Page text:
“This process is quite difficult for a lot of families and especially for those coming from a CALD background, so our role is to demystify information that might be around. Very often people of diverse backgrounds will put a lot of pressure on the daughter or the daughter in-law to be the carer for the person with dementia. Many of these females very often feel that they don’t have a choice in their caring role. They don’t feel as if it’s necessarily something that they want to do but they have to do.”

Very often especially if someone has a form of dementia like Alzheimer’s disease, which tends to affect the language part of the brain, people will have more and more difficulty speaking a second language and will tend to revert back to their native tongue

Vincent Poisson says language is another barrier for those living with dementia.

“Very often especially if someone has a form of dementia like Alzheimer’s disease, which tends to affect the language part of the brain, people will have more and more difficulty speaking a second language and will tend to revert back to their native tongue.”

Alzheimer’s Australia 2008 report found that patients prefer to be informed about their illness in their native language. Written information in English is often too complex. Dementia carers like Kasia Bergner, who speaks Polish, are in high demand.

Many factors go into a care plan like access to services to facilitate early diagnosis, integrated and coordinated care, and planning for future care and ensuring that patients and families understand what support is out there for them

“[The patients] they reverse back to their native language, they can understand English usually, but they can’t speak it, and so they would respond to you in their native language. I have a Polish lady now. When I come to her she usually speaks English to me, but then when we walk to the shops she starts speaking to the people there in Polish. So she mixes the two languages. She prefers Polish, because she was asking and her family was asking for a Polish carer.”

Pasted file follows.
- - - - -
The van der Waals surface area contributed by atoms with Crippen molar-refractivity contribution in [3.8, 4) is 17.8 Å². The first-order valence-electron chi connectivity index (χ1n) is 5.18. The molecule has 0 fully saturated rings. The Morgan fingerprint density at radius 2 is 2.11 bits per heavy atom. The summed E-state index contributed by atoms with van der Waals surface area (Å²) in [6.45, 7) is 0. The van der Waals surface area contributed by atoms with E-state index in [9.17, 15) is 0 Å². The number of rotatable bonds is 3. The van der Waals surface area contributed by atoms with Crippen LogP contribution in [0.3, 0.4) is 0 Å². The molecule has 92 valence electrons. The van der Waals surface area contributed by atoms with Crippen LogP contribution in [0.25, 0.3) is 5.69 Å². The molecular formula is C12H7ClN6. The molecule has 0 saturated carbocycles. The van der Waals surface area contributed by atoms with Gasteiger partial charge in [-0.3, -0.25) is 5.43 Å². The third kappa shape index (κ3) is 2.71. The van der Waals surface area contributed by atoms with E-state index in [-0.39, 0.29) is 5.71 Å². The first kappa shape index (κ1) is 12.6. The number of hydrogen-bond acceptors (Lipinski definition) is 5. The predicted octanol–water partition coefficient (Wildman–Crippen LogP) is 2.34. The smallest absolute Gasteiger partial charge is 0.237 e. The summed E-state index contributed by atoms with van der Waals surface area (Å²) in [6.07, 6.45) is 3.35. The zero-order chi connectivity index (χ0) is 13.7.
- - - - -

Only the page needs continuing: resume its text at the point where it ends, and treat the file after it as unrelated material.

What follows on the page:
Dementia researcher at UTS Professor of Palliative Medicine Meera Agar says many factors go into a care plan.

“Early diagnosis, access to services to facilitate early diagnosis, integrated and coordinated care, and planning for future care and ensuring that patients and families understand what support is out there for them and also the kinds of decisions both from financial style care and health care that they need to think about and plan for and consider what their values and wishes around those things are.”

It’s essential to know a patient’s long term wishes

She says it’s essential to know a patient’s long term wishes.

“What we found was that if you haven’t received the proper diagnosis of dementia or that was delayed, you miss out on the opportunity to plan in a timely fashion, that there was lots of gaps between care settings, and communication about people’s wishes regarding the future care were often lost when people went from home to hospital or from home to residential care.”

If you haven’t received the proper diagnosis of dementia or that was delayed, you miss out on the opportunity to plan in a timely fashion

Professor Agar’s research led to the development of the national guidelines for dementia services. Recommendations include that bilingual staff or professional interpreters are provided especially during care assessment. She says health professionals should ask about the wishes of the patient, not the patient’s family or carers.

Alzheimer's Australia provides dementia information in 43 languages

“What we are hoping the guidelines provide is a process and structure by which families are not finding themselves in a crisis decision where the only option to solve that crisis is going to hospital.”

Alzheimer’s Australia provides dementia information in 43 languages. Counselling support services are available on the National Dementia Helpline by calling 1800 100 500.

If you need an interpreter you can contact the National Dementia Helpline through the Telephone Interpreting Service on 131 450.